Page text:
very good heating and air conditioning keep the interior temperature 
just right in any weather.  

SAFETY: The Mitsubishi Eclipse Spyder is designed with a safety 
cell around the interior and front and rear crumple zones. Antilock 
brakes, traction control, and side air bags are available.

ROADABILITY: The old front-wheel drive Eclipse Turbo was 
practically the definition of torque steer. Depress the throttle pedal, 
feel a strong tug at the steering wheel. The current Eclipse has no 
such problem, in fact the best way to tell that it is a front-drive car is 
to look underneath the front end to see the drive axles. The Eclipse 
is a sports car, and has a firm fully-independent sports car 
suspension with MacPherson struts in front and a multilink design in 
the rear. Ride comfort is good for a sports car - an all-day ride is a 
pleasure, not an ordeal. The Spyder's open-top chassis is reinforced 
for extra rigidity, but it's still not as stiff as the coupe, no surprise 
there. Chassis flex is about as expected in a four-seater open-top car, 
and only a serious autocrosser or racer concerned with the last .001 
second in lap time would find it detrimental. For everyone else, hey, 
when the sun's out, put the top down, slather on the sunscreen, and 
enjoy the convertible experience courtesy of Mitsubishi.

PERFORMANCE: Other than its convertible experience, the Eclipse 
GT Spyder's best feature is its drivetrain. With an even 200 
horsepower at a relatively sedate 5500 rpm, and 205 lb-ft of torque 
at 4000, with plenty available far below that, the GT's smooth 3.0-
liter V6 is pleasantly undemanding for any type of driving. It doesn't 
need to be kept in a narrow rev range for best performance, and the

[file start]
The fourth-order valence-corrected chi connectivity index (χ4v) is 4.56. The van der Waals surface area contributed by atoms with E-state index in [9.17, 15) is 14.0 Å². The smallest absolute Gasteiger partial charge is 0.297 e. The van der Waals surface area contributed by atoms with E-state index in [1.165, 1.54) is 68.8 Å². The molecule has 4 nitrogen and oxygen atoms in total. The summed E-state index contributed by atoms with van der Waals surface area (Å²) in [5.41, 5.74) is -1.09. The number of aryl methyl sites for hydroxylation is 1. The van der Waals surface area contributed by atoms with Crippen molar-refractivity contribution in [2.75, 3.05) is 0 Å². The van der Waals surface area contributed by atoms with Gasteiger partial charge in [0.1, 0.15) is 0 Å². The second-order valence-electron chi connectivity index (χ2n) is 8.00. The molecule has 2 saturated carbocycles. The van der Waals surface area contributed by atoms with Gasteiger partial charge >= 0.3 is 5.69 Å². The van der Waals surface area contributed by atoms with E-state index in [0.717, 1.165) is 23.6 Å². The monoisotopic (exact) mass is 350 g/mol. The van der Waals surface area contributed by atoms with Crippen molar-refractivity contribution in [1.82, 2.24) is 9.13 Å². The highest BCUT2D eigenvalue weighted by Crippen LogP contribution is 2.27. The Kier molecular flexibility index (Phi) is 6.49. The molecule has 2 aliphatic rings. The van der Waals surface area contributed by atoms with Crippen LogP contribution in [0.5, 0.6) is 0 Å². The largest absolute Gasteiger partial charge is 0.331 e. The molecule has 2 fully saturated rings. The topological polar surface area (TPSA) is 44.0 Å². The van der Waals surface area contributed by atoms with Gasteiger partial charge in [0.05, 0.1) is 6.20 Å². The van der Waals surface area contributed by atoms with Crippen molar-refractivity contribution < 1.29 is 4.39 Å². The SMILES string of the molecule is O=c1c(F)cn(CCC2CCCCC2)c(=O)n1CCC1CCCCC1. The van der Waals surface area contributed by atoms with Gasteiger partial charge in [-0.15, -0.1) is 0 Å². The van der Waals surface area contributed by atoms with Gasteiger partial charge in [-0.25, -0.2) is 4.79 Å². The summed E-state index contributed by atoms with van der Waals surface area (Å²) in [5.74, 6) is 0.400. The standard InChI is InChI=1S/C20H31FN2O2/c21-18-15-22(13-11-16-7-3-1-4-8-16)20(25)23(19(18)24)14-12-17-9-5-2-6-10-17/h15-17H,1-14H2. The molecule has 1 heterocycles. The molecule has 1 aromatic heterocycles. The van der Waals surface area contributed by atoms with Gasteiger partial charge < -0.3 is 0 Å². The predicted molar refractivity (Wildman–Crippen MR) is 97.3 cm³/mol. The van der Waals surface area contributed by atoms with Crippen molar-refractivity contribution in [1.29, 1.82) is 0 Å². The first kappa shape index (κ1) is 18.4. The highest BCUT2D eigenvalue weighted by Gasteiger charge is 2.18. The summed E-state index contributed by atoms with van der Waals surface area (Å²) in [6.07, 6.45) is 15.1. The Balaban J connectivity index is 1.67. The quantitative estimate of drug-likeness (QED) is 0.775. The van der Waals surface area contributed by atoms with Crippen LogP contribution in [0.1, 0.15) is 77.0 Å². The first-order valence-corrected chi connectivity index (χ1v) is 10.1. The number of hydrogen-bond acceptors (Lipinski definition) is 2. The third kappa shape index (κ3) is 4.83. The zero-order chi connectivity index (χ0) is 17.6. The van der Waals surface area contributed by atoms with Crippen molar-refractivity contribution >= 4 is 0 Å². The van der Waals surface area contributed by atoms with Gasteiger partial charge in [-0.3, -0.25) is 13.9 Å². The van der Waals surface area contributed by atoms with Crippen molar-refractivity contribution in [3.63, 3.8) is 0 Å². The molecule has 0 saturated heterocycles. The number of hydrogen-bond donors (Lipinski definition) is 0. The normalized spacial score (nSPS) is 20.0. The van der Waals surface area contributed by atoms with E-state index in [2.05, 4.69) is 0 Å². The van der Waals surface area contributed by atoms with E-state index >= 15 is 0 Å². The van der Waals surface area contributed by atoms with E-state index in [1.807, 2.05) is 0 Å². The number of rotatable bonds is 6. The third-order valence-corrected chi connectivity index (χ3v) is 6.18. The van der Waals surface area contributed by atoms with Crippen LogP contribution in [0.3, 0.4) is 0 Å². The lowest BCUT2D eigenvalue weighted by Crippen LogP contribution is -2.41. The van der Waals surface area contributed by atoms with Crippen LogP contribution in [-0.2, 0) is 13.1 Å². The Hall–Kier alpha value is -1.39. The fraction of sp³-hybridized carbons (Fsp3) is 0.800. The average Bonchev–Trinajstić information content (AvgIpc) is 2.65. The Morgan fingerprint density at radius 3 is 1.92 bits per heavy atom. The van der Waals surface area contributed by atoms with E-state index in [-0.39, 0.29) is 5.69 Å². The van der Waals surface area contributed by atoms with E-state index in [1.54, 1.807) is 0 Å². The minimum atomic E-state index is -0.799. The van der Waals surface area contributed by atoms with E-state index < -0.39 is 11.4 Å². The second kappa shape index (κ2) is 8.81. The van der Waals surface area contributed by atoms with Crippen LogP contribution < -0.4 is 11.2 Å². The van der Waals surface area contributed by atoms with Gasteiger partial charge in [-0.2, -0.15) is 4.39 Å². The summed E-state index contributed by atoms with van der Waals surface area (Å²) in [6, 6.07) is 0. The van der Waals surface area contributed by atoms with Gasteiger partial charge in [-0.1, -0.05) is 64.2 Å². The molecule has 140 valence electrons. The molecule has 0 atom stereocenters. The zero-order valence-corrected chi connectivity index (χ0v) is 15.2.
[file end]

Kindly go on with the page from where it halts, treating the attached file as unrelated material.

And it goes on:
exhaust note is a wonderful sound, almost that of a V12. The 
standard five-speed manual gearbox has smooth, positive shift 
linkage that makes shifting a pleasure, and the optional four-speed 
automatic has a manual-shift ``Sportronic'' mode that is among the 
best for that type of transmission. Because of structural 
reinforcements to make up for the removal of the roof, the Spyder is 
180 lbs. heavier than the coupe, and so is a touch slower in 
acceleration. But this is not a real-world problem, it's still plenty 
quick when needed.

CONCLUSIONS: The Mitsubishi Eclipse Spyder combines style, 
practicality, performance, and the convertible experience.

2002 Mitsubishi Eclipse GT Spyder

Base Price			$ 25,597
Price As Tested		        $ 28,522
Engine Type			single overhead cam 24-valve V6
Engine Size			3.0 liters / 181 cu. in.
Horsepower			200 @ 5500 rpm
Torque (lb-ft)			205 @ 4000 rpm
Transmission			5-speed manual
Wheelbase / Length		100.8 in. / 175.4 in.
Curb Weight			3241 lbs.
Pounds Per Horsepower	        16.2
Fuel Capacity			16.4 gal.
Fuel Requirement		91 octane premium unleaded gasoline
Tires				P215/50 VR17 Goodyear Eagle RS-A
Brakes, front/rear		vented disc / solid disc,
                                  antilock optional
Suspension, front/rear		independent MacPherson strut /
                                  independent multilink
Drivetrain			front engine, front wheel drive

EPA Fuel Economy - miles per gallon
    city / highway / observed		20 / 29 / 22
0 to 60 mph				7.2  sec
1/4 mile (E.T.)				15.6 sec

GT Premium package for manual transmission - includes:
 anti-lock brakes, Infinity(r) premium
AM/FM/cassette/4-disc in-dash CD changer stereo,
leather front seating surfaces, power driver's seat,
front seat side airbags					$ 2,370
Destination charge					$   555